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Political Behavior

, Volume 28, Issue 2, pp 113–128 | Cite as

Patience as a Political Virtue: Delayed Gratification and Turnout

  • James H. FowlerEmail author
  • Cindy D. Kam
ORIGINAL PAPER

Abstract

A number of scholars have demonstrated that voter turnout is influenced by the costs of processing information and going to the polls, and the policy benefits associated with the outcome of the election. However, no one has yet noted that the costs of voting are paid on or before Election Day, while policy benefits may not materialize until several days, months, or even years later. Since the costs of voting must be borne before the benefits are realized, people who are more patient should be more willing to vote. We use a “choice game” from experimental economics to estimate individual discount factors which are used to measure patience. We then show that patience significantly increases voter turnout.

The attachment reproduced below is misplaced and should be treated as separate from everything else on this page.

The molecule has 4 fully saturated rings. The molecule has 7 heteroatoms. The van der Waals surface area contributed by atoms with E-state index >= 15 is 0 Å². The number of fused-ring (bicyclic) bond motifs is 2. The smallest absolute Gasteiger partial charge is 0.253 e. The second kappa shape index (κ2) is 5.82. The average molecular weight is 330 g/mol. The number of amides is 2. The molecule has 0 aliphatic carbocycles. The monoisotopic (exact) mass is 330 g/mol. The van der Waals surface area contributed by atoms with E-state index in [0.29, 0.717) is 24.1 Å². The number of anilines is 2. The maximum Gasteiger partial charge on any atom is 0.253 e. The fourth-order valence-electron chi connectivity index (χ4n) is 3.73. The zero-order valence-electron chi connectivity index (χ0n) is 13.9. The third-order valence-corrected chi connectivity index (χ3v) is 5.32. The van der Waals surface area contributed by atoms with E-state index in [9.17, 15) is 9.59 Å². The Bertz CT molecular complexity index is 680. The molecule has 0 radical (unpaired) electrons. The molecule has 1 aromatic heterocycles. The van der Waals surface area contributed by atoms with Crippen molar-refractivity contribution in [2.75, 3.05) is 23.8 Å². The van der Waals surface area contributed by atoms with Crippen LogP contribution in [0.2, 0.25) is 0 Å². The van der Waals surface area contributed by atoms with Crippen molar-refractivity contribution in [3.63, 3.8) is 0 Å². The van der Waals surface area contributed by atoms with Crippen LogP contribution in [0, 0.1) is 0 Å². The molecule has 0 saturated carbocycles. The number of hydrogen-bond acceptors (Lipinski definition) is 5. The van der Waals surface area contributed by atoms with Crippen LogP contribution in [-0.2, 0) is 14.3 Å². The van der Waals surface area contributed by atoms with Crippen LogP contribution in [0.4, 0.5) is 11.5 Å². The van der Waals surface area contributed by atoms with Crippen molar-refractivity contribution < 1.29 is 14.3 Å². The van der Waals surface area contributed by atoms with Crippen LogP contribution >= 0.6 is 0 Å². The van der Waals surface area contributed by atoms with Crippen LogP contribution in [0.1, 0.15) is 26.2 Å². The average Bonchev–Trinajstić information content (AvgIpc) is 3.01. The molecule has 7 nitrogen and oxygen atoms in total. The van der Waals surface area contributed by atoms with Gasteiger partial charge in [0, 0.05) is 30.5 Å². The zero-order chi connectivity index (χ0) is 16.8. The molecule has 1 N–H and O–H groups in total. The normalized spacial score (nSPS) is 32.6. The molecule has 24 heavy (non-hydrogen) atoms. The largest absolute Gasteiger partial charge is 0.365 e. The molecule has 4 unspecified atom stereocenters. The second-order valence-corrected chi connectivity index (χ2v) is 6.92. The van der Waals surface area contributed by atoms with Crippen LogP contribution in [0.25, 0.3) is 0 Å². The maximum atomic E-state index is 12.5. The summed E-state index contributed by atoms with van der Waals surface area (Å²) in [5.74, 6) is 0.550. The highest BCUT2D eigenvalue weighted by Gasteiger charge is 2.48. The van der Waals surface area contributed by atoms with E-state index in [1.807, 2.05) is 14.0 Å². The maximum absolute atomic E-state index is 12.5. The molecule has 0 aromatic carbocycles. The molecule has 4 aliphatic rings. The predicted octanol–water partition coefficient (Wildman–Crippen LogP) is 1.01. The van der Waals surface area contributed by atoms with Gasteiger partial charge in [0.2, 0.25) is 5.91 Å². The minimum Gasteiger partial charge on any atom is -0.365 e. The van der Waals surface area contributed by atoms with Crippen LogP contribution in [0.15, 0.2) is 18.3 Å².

Keywords

Voter turnout Discount factor Patience Delayed gratification 

Notes

Acknowledgments

We would like to thank Robert Huckfeldt, Brian Sala, Liz Zechmeister, and members of the Micro Politics Group in the Department of Political Science at the University of California, Davis for helpful comments.

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Copyright information

© Springer Science+Business Media, Inc. 2006

Authors and Affiliations

  1. 1.Department of Political ScienceUniversity of CaliforniaDavisUSA

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